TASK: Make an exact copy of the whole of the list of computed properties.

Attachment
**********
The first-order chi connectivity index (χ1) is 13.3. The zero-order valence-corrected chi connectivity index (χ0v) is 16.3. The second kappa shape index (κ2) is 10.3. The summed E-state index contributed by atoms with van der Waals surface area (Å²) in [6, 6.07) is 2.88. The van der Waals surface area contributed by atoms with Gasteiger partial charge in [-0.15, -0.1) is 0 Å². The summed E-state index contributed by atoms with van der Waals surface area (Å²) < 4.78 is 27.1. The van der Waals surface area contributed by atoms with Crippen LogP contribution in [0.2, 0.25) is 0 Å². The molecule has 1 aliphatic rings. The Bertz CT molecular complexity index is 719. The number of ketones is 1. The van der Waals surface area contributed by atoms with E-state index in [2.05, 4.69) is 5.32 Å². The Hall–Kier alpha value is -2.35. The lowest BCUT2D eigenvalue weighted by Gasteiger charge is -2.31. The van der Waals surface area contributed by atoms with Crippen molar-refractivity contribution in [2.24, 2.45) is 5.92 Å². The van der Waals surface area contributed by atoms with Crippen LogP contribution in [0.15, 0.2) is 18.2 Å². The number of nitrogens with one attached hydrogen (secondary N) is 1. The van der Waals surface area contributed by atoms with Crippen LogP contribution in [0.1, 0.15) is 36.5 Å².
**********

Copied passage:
The first-order chi connectivity index (χ1) is 13.3. The zero-order valence-corrected chi connectivity index (χ0v) is 16.3. The second kappa shape index (κ2) is 10.3. The summed E-state index contributed by atoms with van der Waals surface area (Å²) in [6, 6.07) is 2.88. The van der Waals surface area contributed by atoms with Gasteiger partial charge in [-0.15, -0.1) is 0 Å². The summed E-state index contributed by atoms with van der Waals surface area (Å²) < 4.78 is 27.1. The van der Waals surface area contributed by atoms with Crippen LogP contribution in [0.2, 0.25) is 0 Å². The molecule has 1 aliphatic rings. The Bertz CT molecular complexity index is 719. The number of ketones is 1. The van der Waals surface area contributed by atoms with E-state index in [2.05, 4.69) is 5.32 Å². The Hall–Kier alpha value is -2.35. The lowest BCUT2D eigenvalue weighted by Gasteiger charge is -2.31. The van der Waals surface area contributed by atoms with Crippen molar-refractivity contribution in [2.24, 2.45) is 5.92 Å². The van der Waals surface area contributed by atoms with Crippen LogP contribution in [0.15, 0.2) is 18.2 Å². The number of nitrogens with one attached hydrogen (secondary N) is 1. The van der Waals surface area contributed by atoms with Crippen LogP contribution in [0.1, 0.15) is 36.5 Å².